We’ve been waiting for an honest-to-goodness rivalry since Faldo and Norman took turns ruling at world No. 1 and dueling in big events, including the back nine of multiple majors.
In the '70s, we had Nicklaus-Watson. In the '60s, it was Nicklaus-Palmer. In the '40s and '50s, it was Hogan, Snead and Nelson in a triumvirate mix, and in the '20s and '30s we had Hagen and Sarazen.
While dominance is the magic ingredient that can break a sport out of its niche, a dynamic rivalry is the next best elixir.
Dustin Johnson looks capable of dominating today’s game, but there’s so much proven major championship talent on his heels. It’s hard to imagine him consistently fending off all these challengers, but it’s the fending that would captivate us.
Johnson vs. McIlroy would be a fireworks show. So would Johnson vs. Thomas, or Thomas vs. Day or McIlroy vs. Rahm or Fowler vs. Koepka ... or any of those combinations.
Spieth is a wild card that intrigues.
While he’s not a short hitter, he isn’t the power player these other guys are, but his iron game, short game, putter and moxie combine to make him the most compelling challenger of all. His resolve, resilience and resourcefulness in the final round of his British Open victory at Royal Birkdale make him the most interesting amalgam of skill since Lee Trevino.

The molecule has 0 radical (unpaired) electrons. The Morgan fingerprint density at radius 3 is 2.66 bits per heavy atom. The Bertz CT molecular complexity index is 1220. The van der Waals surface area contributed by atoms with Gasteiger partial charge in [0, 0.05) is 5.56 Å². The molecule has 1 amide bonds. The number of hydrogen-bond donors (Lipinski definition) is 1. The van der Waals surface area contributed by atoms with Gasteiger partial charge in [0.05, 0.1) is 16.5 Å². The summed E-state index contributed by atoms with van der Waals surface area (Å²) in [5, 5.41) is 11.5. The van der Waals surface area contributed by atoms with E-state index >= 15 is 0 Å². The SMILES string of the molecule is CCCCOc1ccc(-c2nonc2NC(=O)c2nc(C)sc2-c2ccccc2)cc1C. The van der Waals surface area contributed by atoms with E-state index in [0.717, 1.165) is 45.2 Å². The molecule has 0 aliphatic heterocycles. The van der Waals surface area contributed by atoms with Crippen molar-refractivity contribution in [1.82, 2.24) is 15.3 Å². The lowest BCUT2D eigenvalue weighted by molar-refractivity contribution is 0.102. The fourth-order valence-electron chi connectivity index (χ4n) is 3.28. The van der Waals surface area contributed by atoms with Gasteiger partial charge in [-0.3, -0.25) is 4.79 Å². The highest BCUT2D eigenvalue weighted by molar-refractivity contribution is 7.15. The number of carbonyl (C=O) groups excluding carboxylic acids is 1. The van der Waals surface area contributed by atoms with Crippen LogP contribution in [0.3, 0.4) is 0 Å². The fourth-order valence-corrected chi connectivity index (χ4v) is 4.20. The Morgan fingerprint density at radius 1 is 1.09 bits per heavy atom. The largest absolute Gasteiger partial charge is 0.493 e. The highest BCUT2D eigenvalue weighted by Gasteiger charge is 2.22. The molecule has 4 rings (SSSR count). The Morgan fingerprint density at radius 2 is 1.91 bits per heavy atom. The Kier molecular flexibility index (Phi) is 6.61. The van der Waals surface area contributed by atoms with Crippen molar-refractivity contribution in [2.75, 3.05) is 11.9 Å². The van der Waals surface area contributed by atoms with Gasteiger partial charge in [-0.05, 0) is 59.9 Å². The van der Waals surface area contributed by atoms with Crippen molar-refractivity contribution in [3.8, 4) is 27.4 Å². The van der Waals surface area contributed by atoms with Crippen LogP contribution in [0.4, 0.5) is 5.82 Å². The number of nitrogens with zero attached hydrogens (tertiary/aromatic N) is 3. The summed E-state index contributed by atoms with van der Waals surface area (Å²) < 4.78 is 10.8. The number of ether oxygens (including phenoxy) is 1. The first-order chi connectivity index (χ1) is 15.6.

Woods vs. any of them? Well, if we get that, we promise never to ask for anything more.
So, if that cosmic calendar up there isn’t filled, how about it? How about a year of rivalries to remember?
McIlroy: 2018 may be my busiest season ever
With his return to competition just days away, Rory McIlroy believes that the 2018 season may be the most action packed of his pro career.
The 28-year-old has not teed it up since the Alfred Dunhill Links Championship in early October, a hiatus he will end at this week's Abu Dhabi HSBC Championship. It will be the start of a busy spring for the Ulsterman, who will also play next week in Dubai before a run of six PGA Tour events leading up to the Masters.
Speaking to the U.K.'s Telegraph, McIlroy confirmed that he will also make a return trip to the British Masters in October and plans to remain busy over the next 12 months.